I am a sucker for comfort food, so this recipe is very dear to my heart. There are a TON of Paleo chicken recipes out there, so the goal with this one is to make it a little more special than the others.
I remember loving chicken pot pie as a kid, and one of my favorite memories growing up was watching my mom prepare her own recipe for chicken and biscuits.
When I got a little older, she shared her secrets with me and we would prepare this delicious meal together. As an adult, I love it even more because I can include the best ingredients possible to remind me of home and reap the health benefits.
The magic flour ingredient we use as an AIP base is a wonderful prebiotic, which means it feeds the gut bacteria to keep them going strong. The bone broth included in this gravy steals the spotlight as one of the greatest superfoods we can include in our diet.
And, of course, the nostalgia of such a classic dish brings it all together!
Most Paleo biscuit recipes use nut flour and eggs as their base, neither of which are AIP. If you’re unfamiliar with “AIP,” it stands for the Autoimmune Protocol. This is a diet that is based on the Paleo template but also omits certain foods that have been scientifically proven to cause inflammation.
What is AIP?
While the basic Paleo diet template is great for most people, some individuals need mores specific interventions to deal with their inflammation and handle autoimmune disorders or symptoms. The basic Paleo template omits:
- Processed sugar
The AIP template goes a few steps further, following all the eliminations of basic paleo while also omitting:
- Non-nutritive sweeteners (like stevia)
While this list looks daunting to those embarking on it in the beginning, rest assured that there are plenty of delicious organic vegetables, sustainably-raised meats, healthy fats, and some fruits that can be enjoyed in abundance on this plan.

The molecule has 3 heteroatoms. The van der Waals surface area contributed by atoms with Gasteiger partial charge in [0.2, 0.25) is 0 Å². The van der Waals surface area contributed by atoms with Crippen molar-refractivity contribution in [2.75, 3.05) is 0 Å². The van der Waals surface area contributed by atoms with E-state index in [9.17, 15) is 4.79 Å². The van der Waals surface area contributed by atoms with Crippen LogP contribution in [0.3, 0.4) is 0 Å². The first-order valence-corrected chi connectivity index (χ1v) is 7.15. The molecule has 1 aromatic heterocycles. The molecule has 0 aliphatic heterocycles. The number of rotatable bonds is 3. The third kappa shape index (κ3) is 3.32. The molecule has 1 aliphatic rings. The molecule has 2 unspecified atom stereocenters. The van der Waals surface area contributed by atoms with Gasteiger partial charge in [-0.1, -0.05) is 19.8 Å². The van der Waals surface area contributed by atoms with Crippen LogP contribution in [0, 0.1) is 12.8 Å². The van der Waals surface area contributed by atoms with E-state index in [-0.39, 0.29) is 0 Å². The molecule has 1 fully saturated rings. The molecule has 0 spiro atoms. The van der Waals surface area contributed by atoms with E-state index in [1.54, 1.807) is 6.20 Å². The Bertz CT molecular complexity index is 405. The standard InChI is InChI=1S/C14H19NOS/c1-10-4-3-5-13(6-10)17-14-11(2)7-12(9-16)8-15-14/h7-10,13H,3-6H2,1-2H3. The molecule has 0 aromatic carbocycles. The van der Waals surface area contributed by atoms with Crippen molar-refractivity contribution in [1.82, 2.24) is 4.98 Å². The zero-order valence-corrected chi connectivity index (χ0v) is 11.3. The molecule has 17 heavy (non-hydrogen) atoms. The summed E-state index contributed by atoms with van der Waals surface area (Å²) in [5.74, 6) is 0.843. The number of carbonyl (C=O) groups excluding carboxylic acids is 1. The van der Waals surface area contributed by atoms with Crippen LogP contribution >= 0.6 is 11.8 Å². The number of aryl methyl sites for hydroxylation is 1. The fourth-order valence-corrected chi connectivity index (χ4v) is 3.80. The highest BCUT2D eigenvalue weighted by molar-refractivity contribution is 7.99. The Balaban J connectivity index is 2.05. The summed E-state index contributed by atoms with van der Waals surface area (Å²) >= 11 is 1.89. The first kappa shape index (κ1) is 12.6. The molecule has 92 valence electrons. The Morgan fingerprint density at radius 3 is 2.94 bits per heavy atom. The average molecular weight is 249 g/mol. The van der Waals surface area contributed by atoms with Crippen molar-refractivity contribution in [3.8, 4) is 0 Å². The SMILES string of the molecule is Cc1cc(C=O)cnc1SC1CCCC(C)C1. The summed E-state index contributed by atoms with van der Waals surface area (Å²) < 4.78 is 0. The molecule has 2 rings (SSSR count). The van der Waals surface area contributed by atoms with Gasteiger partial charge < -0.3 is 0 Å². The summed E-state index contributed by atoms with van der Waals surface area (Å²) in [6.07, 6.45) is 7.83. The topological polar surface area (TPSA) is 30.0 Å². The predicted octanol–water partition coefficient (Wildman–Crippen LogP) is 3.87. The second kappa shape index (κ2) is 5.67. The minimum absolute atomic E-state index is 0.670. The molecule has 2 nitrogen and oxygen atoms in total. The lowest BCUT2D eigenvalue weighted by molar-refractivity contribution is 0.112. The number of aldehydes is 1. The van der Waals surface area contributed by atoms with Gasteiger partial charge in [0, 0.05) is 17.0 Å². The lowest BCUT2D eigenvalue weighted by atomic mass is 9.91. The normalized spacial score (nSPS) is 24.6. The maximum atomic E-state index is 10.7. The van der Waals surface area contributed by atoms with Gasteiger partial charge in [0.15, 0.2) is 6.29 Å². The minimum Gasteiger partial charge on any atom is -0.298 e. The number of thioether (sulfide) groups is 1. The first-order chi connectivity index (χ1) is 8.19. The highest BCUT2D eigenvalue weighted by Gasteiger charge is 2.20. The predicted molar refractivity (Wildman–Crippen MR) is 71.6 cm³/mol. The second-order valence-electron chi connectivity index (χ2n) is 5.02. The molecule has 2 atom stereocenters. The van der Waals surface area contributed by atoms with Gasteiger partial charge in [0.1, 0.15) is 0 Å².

It’s much easier to look at this as a way to heal your body in the most holistic way possible, and have fun experimenting with new foods you may not have tried using otherwise! There are a lot more vegetables out there than your typical peas and carrots… and peas aren’t even actually a veggie!
Besides, the strictest rules of AIP are meant to be used as a reset and once the body has come to a more balanced place in the healing process, reintroductions of omitted foods can occur to see what works for each person.
It’s amazing how many foods you may be reactive to at first, but once they’re taken from the body for a little bit, we heal incredibly well and most people have a great time adding foods back in without any issues. It teaches a lot about how to listen to your symptoms and do what works for YOU.
How is this recipe AIP?
The Paleo diet works to eliminate common allergens found in abundance in today’s food. Paleo chicken recipes are usually pretty easy to come by since quality meat falls into the “accepted” category of the paleo template.
That being said, we can’t use those ever-reliable Paleo nut flours in an AIP recipe. However, we can bend the “traditional” cooking rules in another way by using cassava flour.
Cassava flour comes from yuca, a tuber similar to sweet potatoes. While white potatoes fall into the “nightshade” family, AKA not-AIP friendly, tubers like sweet potatoes and yuca are A-OK!
When yuca is dried and the skin is removed, it can be crushed to create an awesome starchy pulp to use as a base very similar to all-purpose wheat flour. It can even be substituted at a 1:1 ratio to all-purpose flour in many cases!
Keeping with the AIP trend, this recipe also keeps eggs out of the picture. These are a hot topic in the traditional Paleo realm because they provide a host of health benefits.
Unfortunately, though, egg intolerance is much more prevalent in the United States than it is given credit for. Because of this likely culprit in unmanaged inflammation, the AIP diet eliminates them for a period of time.